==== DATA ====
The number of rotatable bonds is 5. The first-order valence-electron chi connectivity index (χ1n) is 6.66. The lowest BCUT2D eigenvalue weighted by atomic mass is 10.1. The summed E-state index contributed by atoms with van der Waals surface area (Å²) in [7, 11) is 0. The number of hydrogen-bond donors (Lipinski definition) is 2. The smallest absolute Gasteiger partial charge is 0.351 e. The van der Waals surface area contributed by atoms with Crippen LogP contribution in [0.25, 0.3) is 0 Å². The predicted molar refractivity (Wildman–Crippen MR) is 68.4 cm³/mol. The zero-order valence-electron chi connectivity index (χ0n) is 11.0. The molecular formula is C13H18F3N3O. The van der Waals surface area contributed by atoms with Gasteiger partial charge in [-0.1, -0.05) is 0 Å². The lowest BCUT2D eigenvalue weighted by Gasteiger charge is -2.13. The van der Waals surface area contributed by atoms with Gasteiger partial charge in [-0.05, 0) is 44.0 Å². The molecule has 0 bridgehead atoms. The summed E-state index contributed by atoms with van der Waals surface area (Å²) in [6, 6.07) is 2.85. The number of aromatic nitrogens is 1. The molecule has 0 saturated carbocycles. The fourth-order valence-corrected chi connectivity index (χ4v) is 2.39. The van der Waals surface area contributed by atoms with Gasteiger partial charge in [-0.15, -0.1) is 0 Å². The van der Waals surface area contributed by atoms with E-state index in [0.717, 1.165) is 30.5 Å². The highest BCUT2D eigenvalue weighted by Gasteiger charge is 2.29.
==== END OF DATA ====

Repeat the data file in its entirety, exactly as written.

The number of rotatable bonds is 5. The first-order valence-electron chi connectivity index (χ1n) is 6.66. The lowest BCUT2D eigenvalue weighted by atomic mass is 10.1. The summed E-state index contributed by atoms with van der Waals surface area (Å²) in [7, 11) is 0. The number of hydrogen-bond donors (Lipinski definition) is 2. The smallest absolute Gasteiger partial charge is 0.351 e. The van der Waals surface area contributed by atoms with Crippen LogP contribution in [0.25, 0.3) is 0 Å². The predicted molar refractivity (Wildman–Crippen MR) is 68.4 cm³/mol. The zero-order valence-electron chi connectivity index (χ0n) is 11.0. The molecular formula is C13H18F3N3O. The van der Waals surface area contributed by atoms with Gasteiger partial charge in [-0.1, -0.05) is 0 Å². The lowest BCUT2D eigenvalue weighted by Gasteiger charge is -2.13. The van der Waals surface area contributed by atoms with Gasteiger partial charge in [-0.05, 0) is 44.0 Å². The molecule has 0 bridgehead atoms. The summed E-state index contributed by atoms with van der Waals surface area (Å²) in [6, 6.07) is 2.85. The number of aromatic nitrogens is 1. The molecule has 0 saturated carbocycles. The fourth-order valence-corrected chi connectivity index (χ4v) is 2.39. The van der Waals surface area contributed by atoms with Gasteiger partial charge in [-0.15, -0.1) is 0 Å². The van der Waals surface area contributed by atoms with E-state index in [0.717, 1.165) is 30.5 Å². The highest BCUT2D eigenvalue weighted by Gasteiger charge is 2.29.